Most students are nervous about what they might be asked to do during the stage but after they have mastered the CIA’s fundamentals classes they should be able to handle themselves with finesse.  Staging too early, before the basics are learned, is not advised.  Being the first one there is not as good as being the best one there.

Remember that what the chef is trying to ascertain during a stage is the skill level and readiness of the applicant. If a location is far and it is not feasible for you to travel there due to schedule or finances, there may be other ways one can help the chef get the same information.  Letters of recommendation from former employers or a reference from a CIA professor could be offered.  Skype interviews can often give the feeling of “meeting someone” in person.  Some students have even sent short YouTube videos of themselves cooking to a chef in place of a stage.

A successful stage could lead to a job offer on the spot, or at least a firm handshake and a promise that the applicant with be carefully considered for the externship position.  It is common to have an applicant back for a second stage before the offer is made, so do not despair if you are asked to wait for an answer.  Staging is an integral part of starting a career in the food industry.  It is your chance to show them what you’ve got. Being a CIA student will open this door for you, but once through that door, it is up to you to prove your worth. Bon Chance!

Thursday, July 31, 2014

Culinary Research and Development Final Project

The food product development environment is dynamic and challenging and has become increasingly cross-disciplinary, technical, and global in scope. Research and Development teams need to follow a logical, structured, and evidence-based process while remaining adaptable and creative. Understanding how to work with and effectively articulate solutions to chefs, scientists, marketing experts, pilot plant managers/technicians, operators, and upper level management is part of being an effective and successful product developer. This Culinary R&D class project provides students with an opportunity to work in a team, on a real world challenge, through the product development process from ideation to prototype development.

Student teams were given “real world project briefs” that provide an R&D scenario as the context to explore principles of product development. Teams were given specific calorie, sodium, cost, consumer segments and other parameters and asked to address the following challenges and opportunities as part of the product development process:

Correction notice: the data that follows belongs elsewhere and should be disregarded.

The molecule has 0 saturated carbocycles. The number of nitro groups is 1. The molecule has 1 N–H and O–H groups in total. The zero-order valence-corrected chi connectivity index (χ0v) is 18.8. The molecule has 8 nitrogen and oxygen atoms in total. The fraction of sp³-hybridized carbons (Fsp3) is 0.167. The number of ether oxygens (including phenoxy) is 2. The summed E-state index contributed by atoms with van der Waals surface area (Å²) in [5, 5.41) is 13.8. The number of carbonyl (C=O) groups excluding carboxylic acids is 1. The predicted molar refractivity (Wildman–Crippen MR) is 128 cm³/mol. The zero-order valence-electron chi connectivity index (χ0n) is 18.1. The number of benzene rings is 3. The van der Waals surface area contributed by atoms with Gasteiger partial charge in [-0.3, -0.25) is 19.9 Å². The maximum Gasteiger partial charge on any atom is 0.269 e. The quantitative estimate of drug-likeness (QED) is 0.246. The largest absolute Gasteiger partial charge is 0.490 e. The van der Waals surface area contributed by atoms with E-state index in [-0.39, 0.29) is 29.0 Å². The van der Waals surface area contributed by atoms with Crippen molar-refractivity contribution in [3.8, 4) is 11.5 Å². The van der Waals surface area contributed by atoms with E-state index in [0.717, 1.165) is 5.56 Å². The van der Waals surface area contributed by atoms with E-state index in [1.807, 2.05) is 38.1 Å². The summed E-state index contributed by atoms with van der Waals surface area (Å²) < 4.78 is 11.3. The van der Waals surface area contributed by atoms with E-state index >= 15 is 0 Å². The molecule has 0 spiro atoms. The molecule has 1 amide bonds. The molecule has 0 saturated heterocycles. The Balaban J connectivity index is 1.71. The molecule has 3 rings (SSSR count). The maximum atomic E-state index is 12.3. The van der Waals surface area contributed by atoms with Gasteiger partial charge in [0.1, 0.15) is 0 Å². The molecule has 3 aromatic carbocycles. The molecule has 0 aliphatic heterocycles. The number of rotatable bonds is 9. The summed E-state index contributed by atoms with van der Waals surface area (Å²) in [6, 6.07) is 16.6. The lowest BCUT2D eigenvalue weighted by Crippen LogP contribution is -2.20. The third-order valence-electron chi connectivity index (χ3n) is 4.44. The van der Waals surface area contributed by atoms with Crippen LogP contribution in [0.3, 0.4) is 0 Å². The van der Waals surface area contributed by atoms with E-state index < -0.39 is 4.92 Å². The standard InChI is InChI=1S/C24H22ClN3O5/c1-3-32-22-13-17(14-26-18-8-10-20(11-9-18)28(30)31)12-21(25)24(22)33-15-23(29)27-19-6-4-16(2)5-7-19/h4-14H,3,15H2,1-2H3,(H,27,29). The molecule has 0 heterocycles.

·         People undergoing cancer treatments have significant dietary challenges and often find it difficult to maintain their necessary caloric intake during treatment. They often feel an aversion to certain aromas from ingredients such as garlic, onions, etc. Develop a product that meets their nutritional and sensory needs.
·         A food pantry would like to offer patrons more gluten-free options. Develop a gluten-free muffin that contains a half serving of fruit, and includes nuts/whole grains. The product will be par-baked in an off-site facility, frozen, distributed, and then finished baking in the regional food pantries.
·         Develop a vegetable and/or fruit based snack food that is savory, low in sodium, and low in calories from fat for school vending machines. The school district wants your team to develop two savory prototypes that have distinctly different flavor profiles and utilizes crops grown in New York State.
·         Create a healthy entrĂ©e school lunch item. It should be a “one pot dish” that can be frozen or thawed without negatively impacting quality. You should be able to serve it hot or cold.
·         Health-conscious consumers are looking to decrease their animal protein and sodium intake without sacrificing those savory flavors. You must develop a mushroom-based condiment that is stable at refrigeration temperatures for two weeks. The spread will be primarily used on sandwiches and with crackers.